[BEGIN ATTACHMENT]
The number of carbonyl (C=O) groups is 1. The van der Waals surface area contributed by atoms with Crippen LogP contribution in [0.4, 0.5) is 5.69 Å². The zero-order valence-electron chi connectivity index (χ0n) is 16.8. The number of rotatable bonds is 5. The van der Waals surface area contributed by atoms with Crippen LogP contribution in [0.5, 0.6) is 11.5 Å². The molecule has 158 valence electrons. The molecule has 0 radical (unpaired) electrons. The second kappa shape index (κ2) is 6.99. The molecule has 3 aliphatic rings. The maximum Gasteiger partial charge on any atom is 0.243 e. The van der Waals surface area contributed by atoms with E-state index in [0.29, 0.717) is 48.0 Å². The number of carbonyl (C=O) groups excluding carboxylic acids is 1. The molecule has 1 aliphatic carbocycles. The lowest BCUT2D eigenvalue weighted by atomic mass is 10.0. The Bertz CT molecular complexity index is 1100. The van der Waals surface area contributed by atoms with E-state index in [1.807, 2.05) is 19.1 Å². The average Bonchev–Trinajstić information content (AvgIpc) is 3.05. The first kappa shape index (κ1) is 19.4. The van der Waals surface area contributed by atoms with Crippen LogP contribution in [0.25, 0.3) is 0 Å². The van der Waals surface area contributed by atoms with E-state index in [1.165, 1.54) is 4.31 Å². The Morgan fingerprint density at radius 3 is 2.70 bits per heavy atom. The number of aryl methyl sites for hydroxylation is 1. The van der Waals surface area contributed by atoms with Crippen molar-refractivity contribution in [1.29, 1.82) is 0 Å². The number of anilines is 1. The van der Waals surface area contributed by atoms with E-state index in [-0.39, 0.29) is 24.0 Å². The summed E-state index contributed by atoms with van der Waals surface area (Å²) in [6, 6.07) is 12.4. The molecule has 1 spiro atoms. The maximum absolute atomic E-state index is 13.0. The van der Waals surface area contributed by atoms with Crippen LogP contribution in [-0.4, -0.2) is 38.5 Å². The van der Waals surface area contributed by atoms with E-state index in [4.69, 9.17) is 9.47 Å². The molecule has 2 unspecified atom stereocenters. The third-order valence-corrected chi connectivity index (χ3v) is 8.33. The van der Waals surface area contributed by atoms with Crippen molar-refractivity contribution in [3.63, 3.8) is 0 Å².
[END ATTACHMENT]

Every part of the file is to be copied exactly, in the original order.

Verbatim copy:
The number of carbonyl (C=O) groups is 1. The van der Waals surface area contributed by atoms with Crippen LogP contribution in [0.4, 0.5) is 5.69 Å². The zero-order valence-electron chi connectivity index (χ0n) is 16.8. The number of rotatable bonds is 5. The van der Waals surface area contributed by atoms with Crippen LogP contribution in [0.5, 0.6) is 11.5 Å². The molecule has 158 valence electrons. The molecule has 0 radical (unpaired) electrons. The second kappa shape index (κ2) is 6.99. The molecule has 3 aliphatic rings. The maximum Gasteiger partial charge on any atom is 0.243 e. The van der Waals surface area contributed by atoms with E-state index in [0.29, 0.717) is 48.0 Å². The number of carbonyl (C=O) groups excluding carboxylic acids is 1. The molecule has 1 aliphatic carbocycles. The lowest BCUT2D eigenvalue weighted by atomic mass is 10.0. The Bertz CT molecular complexity index is 1100. The van der Waals surface area contributed by atoms with E-state index in [1.807, 2.05) is 19.1 Å². The average Bonchev–Trinajstić information content (AvgIpc) is 3.05. The first kappa shape index (κ1) is 19.4. The van der Waals surface area contributed by atoms with Crippen LogP contribution in [0.25, 0.3) is 0 Å². The van der Waals surface area contributed by atoms with E-state index in [1.165, 1.54) is 4.31 Å². The Morgan fingerprint density at radius 3 is 2.70 bits per heavy atom. The number of aryl methyl sites for hydroxylation is 1. The van der Waals surface area contributed by atoms with Crippen molar-refractivity contribution in [1.29, 1.82) is 0 Å². The number of anilines is 1. The van der Waals surface area contributed by atoms with E-state index in [-0.39, 0.29) is 24.0 Å². The summed E-state index contributed by atoms with van der Waals surface area (Å²) in [6, 6.07) is 12.4. The molecule has 1 spiro atoms. The maximum absolute atomic E-state index is 13.0. The van der Waals surface area contributed by atoms with Crippen LogP contribution in [-0.4, -0.2) is 38.5 Å². The van der Waals surface area contributed by atoms with E-state index in [4.69, 9.17) is 9.47 Å². The molecule has 2 unspecified atom stereocenters. The third-order valence-corrected chi connectivity index (χ3v) is 8.33. The van der Waals surface area contributed by atoms with Crippen molar-refractivity contribution in [3.63, 3.8) is 0 Å².